Learning From Laboratory Failures

Monitoring test system failures and QC performance can help identify opportunities for improvement

By Curtis A. Parvin, PhD, John Yundt-Pacheco and Andy Quintenz

In previous articles we have discussed how to design a quality control (QC) strategy,1 how frequently QC testing should be executed,2 how statistical QC and risk management principles can be used to limit the number of unreliable patient results that are reported,3 and steps to consider when recovering from an out-of-control condition.4 With these tools, the laboratory should be able to design a risk management strategy that minimizes the number of out-of-control conditions that occur, a QC strategy that minimizes the number of unreliable patient results produced and reported as a result of an out-of-control condition, and a recovery strategy that identifies and corrects unreliable reported patient results in a timely fashion that minimizes patient exposure to hazardous situations. How can the diagnostic process be further improved? By learning when things don't go right.


Failures Will Occur

Despite best intentions, out-of-control conditions will occur and it is the lab's responsibility to deal with them in a manner that minimizes patient harm. Sometimes out-of-control conditions occur because of manufacturing defects in reagent systems, for example, microbial contamination in some small number of reagent packs. Other times mechanical or electronic failures or other environmental factors cause undetected failures in the test system. When failures occur, in addition to detecting and correcting the failures along with any unreliable patient results produced because of the failures, a good QC and risk management program also investigates failures to identify potential opportunities for improving the overall quality of the total test system.

The building blocks for the design of a good QC system to ensure that reliable patient results are produced and reported are

• identify failure modes that create hazards

• evaluate the risk of each hazard

• devise a QC plan to mitigate hazards and recover from failures when they occur

• continually monitor the clinical diagnostic process to evaluate the failures that occur

• assess when it is necessary to re-evaluate hazards, risk or the QC plan.

Each failure provides a new opportunity to strengthen the quality of the clinical diagnostic process and ensure the reliability of future results. This monitoring aspect is referred to as post-implementation monitoring in the CLSI EP23-A guideline.5


Data Useful for Improvement

One of the most valuable sources of data for identifying opportunities for improving the quality of the total test system are data generated from failures. Some failure data are fairly easy to obtain - such as the frequency of a specific failure mode or the cumulative frequency of all failure modes for a given testing process. How often are QC rejections generated? How often is calibration required? How often are patient specimens reevaluated? These data should be recorded in a fashion that facilitates analysis. Basic failure rates should be recorded for all analytes, summarized and monitored on a regular basis.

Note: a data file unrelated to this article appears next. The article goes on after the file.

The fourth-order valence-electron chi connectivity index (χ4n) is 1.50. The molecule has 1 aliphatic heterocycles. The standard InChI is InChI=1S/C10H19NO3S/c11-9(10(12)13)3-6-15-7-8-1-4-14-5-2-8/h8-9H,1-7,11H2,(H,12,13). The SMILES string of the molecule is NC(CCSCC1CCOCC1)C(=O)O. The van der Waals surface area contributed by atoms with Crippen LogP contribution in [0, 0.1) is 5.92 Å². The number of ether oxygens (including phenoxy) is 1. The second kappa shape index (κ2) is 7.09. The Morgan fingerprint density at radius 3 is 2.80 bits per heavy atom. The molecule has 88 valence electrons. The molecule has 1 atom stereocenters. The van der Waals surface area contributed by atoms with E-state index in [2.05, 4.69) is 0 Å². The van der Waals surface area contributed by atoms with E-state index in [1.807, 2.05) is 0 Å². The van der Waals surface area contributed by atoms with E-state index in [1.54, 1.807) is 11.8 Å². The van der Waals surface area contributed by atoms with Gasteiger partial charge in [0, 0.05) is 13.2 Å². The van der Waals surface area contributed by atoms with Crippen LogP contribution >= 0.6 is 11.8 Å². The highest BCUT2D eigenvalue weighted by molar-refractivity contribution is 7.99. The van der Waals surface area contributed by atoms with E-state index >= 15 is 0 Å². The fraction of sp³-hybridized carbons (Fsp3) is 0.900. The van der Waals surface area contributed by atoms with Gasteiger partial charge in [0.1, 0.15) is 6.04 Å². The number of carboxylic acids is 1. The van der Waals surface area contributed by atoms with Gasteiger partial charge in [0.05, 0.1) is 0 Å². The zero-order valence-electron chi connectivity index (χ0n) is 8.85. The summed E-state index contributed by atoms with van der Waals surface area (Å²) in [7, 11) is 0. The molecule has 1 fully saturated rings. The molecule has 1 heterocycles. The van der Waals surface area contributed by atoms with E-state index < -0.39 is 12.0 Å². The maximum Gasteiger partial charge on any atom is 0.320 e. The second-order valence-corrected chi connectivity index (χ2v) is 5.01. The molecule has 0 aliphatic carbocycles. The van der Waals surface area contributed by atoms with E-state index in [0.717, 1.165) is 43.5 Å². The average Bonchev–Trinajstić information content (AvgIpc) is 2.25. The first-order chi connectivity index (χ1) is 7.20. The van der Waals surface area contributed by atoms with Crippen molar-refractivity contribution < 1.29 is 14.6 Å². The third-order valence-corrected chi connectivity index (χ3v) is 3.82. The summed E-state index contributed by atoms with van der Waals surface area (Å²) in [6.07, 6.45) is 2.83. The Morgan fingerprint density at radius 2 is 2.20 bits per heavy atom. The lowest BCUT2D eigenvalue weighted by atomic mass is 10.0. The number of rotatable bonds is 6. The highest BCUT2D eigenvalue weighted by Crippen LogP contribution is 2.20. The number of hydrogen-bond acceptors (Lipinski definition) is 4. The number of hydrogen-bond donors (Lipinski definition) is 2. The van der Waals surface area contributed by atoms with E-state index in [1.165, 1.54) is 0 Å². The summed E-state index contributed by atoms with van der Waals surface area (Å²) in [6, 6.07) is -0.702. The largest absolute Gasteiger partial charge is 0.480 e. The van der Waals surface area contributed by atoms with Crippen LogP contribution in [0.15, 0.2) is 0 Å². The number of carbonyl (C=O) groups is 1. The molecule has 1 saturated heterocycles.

Other critical data on failures are not so easily obtained, especially failures that may persist for an extended period. These types of failure modes have been referred to as persistent out-of-control conditions6 and large-scale testing errors.7 Questions for the laboratory to address in these cases are:

• How large was the failure (magnitude of the out-of-control condition)?

• When did the failure occur?

• How many patient results were affected by the failure?

An effort should be made to estimate the type, magnitude and duration of a detected out-of-control condition to facilitate a timely and effective recovery from the failure. As a laboratory accumulates data over time regarding the types and magnitudes of out-of-control conditions that have occurred they are in a better position to design QC strategies targeted toward those types of failures.

By collecting and recording the details of each out-of-control condition, the laboratory builds information infrastructure needed to trigger a reassessment of how the laboratory is managing the production of reliable patient results for a clinical process. If the initial risk assessment estimated that a given failure mode was likely to occur once every 2 years and it has occurred 3 times this year, a re-evaluation is in order. The acceptability of the estimated number of unreliable results produced because of an out-of-control ­condition will likely need to be questioned if the out-of-control condition is occurring more frequently than anticipated. The frequency of QC events may need to be increased to detect the out-of-control condition sooner to reduce the impact of the failure, or the QC rule may need to be modified in favor of a QC rule with greater error detection power.